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Discussion: When to split courses?

in: Orienteering; General

Sep 2, 2019 3:33 PM # 
Without attempting to reference any particular races in the near future or recent past, I'm scratching my head and wondering about the splitting of courses that are listed in the current OUSA rules. At least in part because I graduated to a new age class this year and am still trying to get my bearings.

My recollection is that it first began back when there were so many red course runners that it conveniently solved the problem of needing an extra-long start window just to accommodate that 1 course. Over time those folks have aged and moved on to shorter courses and the solution has followed them as they went.

My question at this point is: are there other reasons organizers would need to diverge from the standard course structure and create additional courses other than to manage the start window?

Regarding rule A.11.2.9 If desired, age divisions may be further divided into additional classes by course difficulty and skill level.
I might be misunderstanding but I'm assuming this is saying that it's ok to divide classes by adding e.g. 21E courses/classes, or even B or S categories, which is different from splitting e.g. a Red course into X/Y to keep the start window under control.
Sep 2, 2019 4:14 PM # 
Fossil, speaking for TT this year, we added the M/F-21E class to meet ESC guidance for a “WOC-length” long for the elites, while still providing an OUSA-standard M/F-21+ option.

We also added a designator to categorize the results by those trying out for WOC (given auto-qualifier spots) and those who just like to run really long courses in tough terrain. With these changes to how we select the team, this may be a useful practice for the future. However, all this reasoning is also very specific to TT.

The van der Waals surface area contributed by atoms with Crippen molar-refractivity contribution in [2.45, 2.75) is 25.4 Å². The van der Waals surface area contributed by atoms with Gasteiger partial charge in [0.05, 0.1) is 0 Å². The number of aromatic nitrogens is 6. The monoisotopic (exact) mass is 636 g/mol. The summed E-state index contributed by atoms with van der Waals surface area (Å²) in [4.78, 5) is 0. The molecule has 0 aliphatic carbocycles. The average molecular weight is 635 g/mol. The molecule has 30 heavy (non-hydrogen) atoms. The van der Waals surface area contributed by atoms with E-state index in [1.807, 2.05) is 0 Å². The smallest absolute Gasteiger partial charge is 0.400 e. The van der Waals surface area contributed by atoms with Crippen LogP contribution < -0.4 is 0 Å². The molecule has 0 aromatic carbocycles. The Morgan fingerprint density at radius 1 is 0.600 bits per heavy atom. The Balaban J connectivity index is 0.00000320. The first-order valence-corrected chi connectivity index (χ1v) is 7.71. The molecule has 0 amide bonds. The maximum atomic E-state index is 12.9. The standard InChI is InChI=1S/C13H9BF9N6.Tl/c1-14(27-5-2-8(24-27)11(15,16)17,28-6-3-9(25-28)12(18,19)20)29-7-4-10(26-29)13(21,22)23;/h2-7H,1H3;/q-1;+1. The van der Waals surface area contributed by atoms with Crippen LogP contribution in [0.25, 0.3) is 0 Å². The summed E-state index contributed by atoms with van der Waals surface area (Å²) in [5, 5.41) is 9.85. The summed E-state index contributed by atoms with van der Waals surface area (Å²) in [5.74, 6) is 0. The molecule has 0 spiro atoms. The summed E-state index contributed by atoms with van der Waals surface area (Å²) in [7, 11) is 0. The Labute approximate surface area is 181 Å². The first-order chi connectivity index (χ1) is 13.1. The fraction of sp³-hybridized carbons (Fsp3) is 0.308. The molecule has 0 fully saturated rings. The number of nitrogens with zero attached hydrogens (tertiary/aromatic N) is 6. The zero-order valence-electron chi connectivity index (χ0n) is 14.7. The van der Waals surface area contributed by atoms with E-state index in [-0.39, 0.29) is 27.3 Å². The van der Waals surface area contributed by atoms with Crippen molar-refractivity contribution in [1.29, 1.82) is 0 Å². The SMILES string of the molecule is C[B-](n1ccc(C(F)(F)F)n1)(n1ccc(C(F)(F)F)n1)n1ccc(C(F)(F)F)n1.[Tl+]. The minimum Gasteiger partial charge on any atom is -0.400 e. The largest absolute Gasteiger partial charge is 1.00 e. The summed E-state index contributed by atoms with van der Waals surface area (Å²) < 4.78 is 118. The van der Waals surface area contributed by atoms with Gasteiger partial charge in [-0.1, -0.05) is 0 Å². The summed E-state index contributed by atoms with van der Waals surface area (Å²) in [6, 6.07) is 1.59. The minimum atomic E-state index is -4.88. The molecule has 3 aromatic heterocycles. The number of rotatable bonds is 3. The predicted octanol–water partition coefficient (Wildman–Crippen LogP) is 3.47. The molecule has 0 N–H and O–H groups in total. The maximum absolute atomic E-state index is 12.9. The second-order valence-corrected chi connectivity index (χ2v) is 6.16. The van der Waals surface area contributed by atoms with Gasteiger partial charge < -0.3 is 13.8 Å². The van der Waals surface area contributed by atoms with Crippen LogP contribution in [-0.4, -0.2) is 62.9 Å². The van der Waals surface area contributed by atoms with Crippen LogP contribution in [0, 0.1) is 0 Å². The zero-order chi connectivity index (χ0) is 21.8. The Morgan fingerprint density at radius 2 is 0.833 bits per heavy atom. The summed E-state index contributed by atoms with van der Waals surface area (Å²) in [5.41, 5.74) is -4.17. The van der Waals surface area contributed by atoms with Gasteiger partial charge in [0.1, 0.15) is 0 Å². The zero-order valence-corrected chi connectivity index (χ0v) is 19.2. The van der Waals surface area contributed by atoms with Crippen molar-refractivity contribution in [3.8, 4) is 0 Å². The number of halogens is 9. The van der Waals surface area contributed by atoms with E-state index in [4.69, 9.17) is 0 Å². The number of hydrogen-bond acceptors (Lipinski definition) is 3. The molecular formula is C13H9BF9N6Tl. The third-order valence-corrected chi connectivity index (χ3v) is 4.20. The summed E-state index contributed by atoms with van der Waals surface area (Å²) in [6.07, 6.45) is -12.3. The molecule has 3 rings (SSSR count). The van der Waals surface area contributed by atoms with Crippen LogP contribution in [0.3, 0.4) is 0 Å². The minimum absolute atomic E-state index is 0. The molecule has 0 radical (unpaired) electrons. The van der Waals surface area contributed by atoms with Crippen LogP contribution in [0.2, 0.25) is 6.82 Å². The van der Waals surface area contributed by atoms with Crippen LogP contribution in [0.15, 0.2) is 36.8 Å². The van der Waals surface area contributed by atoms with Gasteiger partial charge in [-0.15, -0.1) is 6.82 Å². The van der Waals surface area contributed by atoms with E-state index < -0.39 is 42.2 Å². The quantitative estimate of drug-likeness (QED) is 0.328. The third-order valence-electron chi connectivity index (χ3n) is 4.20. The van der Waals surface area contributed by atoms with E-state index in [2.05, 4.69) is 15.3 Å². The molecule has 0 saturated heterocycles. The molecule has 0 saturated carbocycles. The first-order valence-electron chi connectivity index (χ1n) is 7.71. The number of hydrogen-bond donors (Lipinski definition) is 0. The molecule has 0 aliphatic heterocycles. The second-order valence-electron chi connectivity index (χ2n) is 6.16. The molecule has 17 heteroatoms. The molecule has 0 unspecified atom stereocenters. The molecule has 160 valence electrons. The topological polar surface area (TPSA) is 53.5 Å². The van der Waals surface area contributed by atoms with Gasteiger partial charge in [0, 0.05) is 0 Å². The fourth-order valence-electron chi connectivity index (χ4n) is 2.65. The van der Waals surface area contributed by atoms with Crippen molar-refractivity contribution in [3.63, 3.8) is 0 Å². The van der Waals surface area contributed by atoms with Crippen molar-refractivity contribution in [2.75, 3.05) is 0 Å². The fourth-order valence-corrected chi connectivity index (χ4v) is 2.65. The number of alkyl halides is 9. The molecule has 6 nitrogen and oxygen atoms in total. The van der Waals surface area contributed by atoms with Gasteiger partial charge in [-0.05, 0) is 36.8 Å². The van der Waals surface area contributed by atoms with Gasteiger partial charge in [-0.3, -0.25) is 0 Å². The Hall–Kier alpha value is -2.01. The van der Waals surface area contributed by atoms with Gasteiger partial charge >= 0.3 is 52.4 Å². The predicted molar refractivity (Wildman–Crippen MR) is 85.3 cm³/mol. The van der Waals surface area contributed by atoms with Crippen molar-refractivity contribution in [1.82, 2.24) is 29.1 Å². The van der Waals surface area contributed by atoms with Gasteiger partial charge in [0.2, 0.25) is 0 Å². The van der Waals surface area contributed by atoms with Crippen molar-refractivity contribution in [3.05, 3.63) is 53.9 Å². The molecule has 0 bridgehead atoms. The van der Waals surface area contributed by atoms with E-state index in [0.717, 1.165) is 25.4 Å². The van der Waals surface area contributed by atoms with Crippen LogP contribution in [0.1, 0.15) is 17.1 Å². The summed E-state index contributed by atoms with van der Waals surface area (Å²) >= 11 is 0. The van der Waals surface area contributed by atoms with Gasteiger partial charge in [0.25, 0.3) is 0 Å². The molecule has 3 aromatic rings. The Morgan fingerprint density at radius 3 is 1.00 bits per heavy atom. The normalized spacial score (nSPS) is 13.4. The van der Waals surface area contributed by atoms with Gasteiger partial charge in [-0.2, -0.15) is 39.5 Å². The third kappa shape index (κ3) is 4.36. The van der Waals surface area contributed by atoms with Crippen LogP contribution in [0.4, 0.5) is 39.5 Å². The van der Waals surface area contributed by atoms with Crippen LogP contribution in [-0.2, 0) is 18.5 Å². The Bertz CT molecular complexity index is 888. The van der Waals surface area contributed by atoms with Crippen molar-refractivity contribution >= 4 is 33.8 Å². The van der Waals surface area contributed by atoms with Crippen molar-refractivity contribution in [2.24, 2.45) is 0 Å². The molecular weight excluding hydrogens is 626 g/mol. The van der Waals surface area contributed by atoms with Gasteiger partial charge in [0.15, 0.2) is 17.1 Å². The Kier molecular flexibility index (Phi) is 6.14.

Sep 2, 2019 5:08 PM # 
I think you've got the history exactly right, and keeping the length of the start window under control has traditionally been the main reason for adding courses.

The other reason, which has been done occasionally when resources permitted, is to
provide courses better tailored to the categories. Brown, for example, covers a wide range of categories, and if you have any M/F90 competitors showing up, it may make sense to give them a different course than what you're providing for F18.
Sep 2, 2019 7:31 PM # 
However, I agree that there seems to be unnecessary course splitting happening on occasion. Even if the event prepares two Green or Red courses, advertise just one in advance. Then, if the numbers don't dictate splitting the start window, then don't use the second course.
Sep 3, 2019 2:58 AM # 
Besides managing the start window, for Junior / Interscholastic / Intercollegiate Championships, we have found it appropriate to separate the kids from older runners by having different "brown" courses.

"Brown" was primarily created with our oldest orienteers in mind, with the idea that it would be as technically challenging, as possible, but physically easier, avoiding steep climbs and the most rugged terrain. By contrast, teenage students can handle, and may even relish more physical terrain. We've found that to hit appropriate winning times for the interscholastic and intercollegiate varsity women, their courses may need to be a bit longer and more physical than a brown designed for our older adults.

And a one-size fits-all brown definitely doesn't work well having M65/F55 on the same course as 85+ and 90+, who may need even greater reductions in length and physicality of the course.

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